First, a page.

The PJ Tatler

O'Bagy Plays Word Games Over Her Connection to the Syrian Emergency Task Force

The 26 year old advocate for US aid to Syrian rebels granted an interview to the Daily Caller today. That interview evidently followed her interview on Fox this afteroon, during which Neil Cavuto asked her about her connection to the Syrian Emergency Task Force. Cavuto’s interview followed our report and FrontPage’s, which exposed the SETF as an Islamist front and advocate for the Syrian rebels. O’Bagy’s connection to the SETF represents, at a minimum, a massive conflict of interests.

Cavuto was evidently the first interviewer to ask O’Bagy about the SETF, as she appeared to be caught a little off guard. By the time the Daily Caller’s Charles C. Johnson got to her, she had her lines ironed out.

In speaking with TheDC, O’Bagy regularly insisted that she was not a salaried employee of SETF, but a paid contractor acting in an advisory role.

“I’m the political director and aid coordinator, and that’s my official title at the organization, but that’s mostly because it provides me an opportunity to engage on humanitarian issues and to be a part of some of these larger government contracts going to humanitarian aid,” O’Bagy said.

The bottom line: She is paid in one way or another by the SETF and is its political director. In Washington-speak, political director usually means lobbyist. Not an unbiased observer and dealer of facts, but an advocate for hire to push a point of view.

We documented that point of view — support for the Syrian rebels, criticism for Israel when it took out a Hamas leader. Johnson teased out a bit more on that point of view.

The Foreign Policy news site reported in June that SETF “boasts extensive contacts with rebel commanders” and “spent months lobbying Congress, the State Department and the White House for everything from small arms to anti-tank and and anti-aircraft weapons to body armor to advanced communications equipment for the rebels.”

O’Bagy is quoted in the Foreign Policy piece saying that the Obama administration’s June decision to openly arm Syrian rebels didn’t go far enough. ”Small arms and ammunition really only get you so far against airplanes,” she said then.

She also spent time pushing against the drive to designate Syria’s al Nusra as a terrorist group, late last year.

In December, O’Bagy opposed the Obama administration’s attempts to designate al-Nusra — a powerful Syrian rebel group — as a terror organization because of its ties to al-Qaida.

“I’m not saying they aren’t a terrorist group. But given the circumstances and given their cooperation with the opposition as a whole, designating them now would be disastrous,” O’Bagy said to McClatchy newspapers in December 2012.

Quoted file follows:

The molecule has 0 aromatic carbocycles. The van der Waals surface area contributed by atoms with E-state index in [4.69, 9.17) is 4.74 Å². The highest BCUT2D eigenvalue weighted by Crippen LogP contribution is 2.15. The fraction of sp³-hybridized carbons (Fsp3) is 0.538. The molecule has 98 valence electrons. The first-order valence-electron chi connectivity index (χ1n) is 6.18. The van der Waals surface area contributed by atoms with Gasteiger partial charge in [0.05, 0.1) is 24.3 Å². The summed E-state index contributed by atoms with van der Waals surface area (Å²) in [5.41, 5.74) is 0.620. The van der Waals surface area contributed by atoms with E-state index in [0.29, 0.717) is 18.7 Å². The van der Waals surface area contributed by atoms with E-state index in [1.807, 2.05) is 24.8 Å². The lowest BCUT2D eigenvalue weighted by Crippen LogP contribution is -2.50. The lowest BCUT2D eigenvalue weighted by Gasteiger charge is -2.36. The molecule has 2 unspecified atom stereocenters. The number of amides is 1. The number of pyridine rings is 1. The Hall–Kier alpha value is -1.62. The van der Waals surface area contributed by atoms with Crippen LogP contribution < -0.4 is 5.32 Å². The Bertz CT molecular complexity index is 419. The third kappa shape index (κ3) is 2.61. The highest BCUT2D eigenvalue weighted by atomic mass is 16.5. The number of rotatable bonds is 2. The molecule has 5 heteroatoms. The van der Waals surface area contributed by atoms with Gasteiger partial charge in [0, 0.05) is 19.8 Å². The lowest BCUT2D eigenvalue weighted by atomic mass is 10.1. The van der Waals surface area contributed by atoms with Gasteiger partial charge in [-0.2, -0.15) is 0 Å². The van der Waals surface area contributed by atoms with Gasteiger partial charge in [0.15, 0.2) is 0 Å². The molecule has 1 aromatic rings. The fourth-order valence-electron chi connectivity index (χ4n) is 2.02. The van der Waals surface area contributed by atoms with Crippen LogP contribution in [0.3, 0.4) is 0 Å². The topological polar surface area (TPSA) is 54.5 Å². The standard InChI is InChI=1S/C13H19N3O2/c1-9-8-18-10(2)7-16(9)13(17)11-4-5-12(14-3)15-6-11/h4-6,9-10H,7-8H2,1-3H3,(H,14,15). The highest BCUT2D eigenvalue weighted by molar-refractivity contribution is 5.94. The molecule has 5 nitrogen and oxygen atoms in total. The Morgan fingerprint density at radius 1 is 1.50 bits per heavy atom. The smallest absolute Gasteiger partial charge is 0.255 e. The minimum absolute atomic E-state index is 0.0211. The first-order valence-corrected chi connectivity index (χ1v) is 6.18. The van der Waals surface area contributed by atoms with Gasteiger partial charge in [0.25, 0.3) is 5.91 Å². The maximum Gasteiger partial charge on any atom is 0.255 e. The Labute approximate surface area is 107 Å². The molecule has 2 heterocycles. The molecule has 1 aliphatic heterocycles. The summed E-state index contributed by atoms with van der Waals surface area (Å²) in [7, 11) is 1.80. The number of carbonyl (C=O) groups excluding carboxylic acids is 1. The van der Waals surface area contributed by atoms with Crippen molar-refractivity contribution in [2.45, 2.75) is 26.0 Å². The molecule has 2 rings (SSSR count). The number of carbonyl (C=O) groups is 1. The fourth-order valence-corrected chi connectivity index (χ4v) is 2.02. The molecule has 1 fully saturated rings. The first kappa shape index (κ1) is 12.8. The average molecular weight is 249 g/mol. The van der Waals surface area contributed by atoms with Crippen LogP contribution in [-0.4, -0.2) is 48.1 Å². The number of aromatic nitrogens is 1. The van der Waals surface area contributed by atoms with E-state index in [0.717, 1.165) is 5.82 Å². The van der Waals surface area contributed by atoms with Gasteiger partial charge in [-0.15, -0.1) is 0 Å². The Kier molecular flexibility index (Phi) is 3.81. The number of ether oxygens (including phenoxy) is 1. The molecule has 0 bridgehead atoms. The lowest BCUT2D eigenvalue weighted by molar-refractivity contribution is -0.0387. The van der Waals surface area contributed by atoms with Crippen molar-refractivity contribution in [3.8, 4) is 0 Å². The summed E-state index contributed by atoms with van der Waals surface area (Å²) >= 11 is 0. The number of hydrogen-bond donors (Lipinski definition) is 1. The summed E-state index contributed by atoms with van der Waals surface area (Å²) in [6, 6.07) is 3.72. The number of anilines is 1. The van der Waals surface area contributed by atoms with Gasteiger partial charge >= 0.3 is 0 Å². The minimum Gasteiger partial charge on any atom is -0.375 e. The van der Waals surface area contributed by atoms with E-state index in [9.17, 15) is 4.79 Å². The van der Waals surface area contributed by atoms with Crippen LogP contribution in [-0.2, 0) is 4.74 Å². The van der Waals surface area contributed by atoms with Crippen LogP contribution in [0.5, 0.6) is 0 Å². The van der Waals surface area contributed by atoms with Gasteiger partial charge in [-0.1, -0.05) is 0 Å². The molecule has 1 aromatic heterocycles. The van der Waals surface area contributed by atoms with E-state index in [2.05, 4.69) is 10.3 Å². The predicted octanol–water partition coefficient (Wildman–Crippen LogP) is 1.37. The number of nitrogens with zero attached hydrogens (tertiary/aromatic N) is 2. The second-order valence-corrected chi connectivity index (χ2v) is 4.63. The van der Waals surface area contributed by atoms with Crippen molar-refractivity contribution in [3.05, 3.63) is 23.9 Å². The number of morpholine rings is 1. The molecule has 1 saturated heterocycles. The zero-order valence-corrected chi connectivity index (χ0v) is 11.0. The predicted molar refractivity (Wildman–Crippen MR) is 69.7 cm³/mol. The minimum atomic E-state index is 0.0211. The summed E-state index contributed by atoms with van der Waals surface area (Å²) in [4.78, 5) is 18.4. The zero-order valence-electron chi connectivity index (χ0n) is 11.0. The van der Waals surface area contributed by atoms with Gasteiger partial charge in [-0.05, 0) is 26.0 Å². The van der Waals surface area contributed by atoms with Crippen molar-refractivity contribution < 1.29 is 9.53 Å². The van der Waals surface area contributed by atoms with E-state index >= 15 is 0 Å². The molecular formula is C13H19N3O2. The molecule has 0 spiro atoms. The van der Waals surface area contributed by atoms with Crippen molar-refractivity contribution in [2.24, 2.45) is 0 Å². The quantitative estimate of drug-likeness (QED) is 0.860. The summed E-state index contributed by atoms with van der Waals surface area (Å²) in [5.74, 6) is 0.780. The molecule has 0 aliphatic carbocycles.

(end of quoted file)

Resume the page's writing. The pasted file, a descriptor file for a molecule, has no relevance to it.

In April 2013, al-Nusra pledged loyalty to al-Qaida.

O’Bagy told TheDC that she had opposed the terrorist designation because she feared it would damage the rebellion against Bashar al-Assad’s dictatorship.

“The point that I was trying to make in terms of al-Nusra being designated a terrorist organization was that at the time they had been embraced to a large degree by certain aspects of the population and they were very much seen as fighting for the cause,” she said. “I knew that designating them as a terrorist organization would have a very radicalizing impact on the ground. I wasn’t sure if that trend could be reversed. I was terrified that this could be an irreversible process of radicalization.”

O’Bagy told TheDC that she was wrong to consider al-Nusra anything but a terror group.

“I can admit when I’m wrong. In many ways al-Nusra has revealed its true face and many see it as a foreign influence and an outside group… Designating them a terrorist group has helped empower more moderate groups,” she said.

Here we go again with the “moderate” groups. What is a “moderate” in the context of Middle East politics and Syria’s civil war? That word is evidently being used here by a lobbyist to push a point of view that the facts do not support.

Fox News Channel corrected its use of O’Bagy as an expert tonight on Special Report. Anchor Brett Baier showed a photo of O’Bagy and noted her association with the SETF in detail. Now Congress needs to take a step and ask Secretary of State John Kerry and Sen. John McCain if they still stand by O’Bagy’s advocacy on behalf the “moderate” rebels. FrontPage’s article, ours, and the Daily Caller’s should be entered into the congressional record.

On an even more basic level, Kerry needs to be asked why he touted the work of a previously unknown policy advocate over the findings of US and other intelligence services.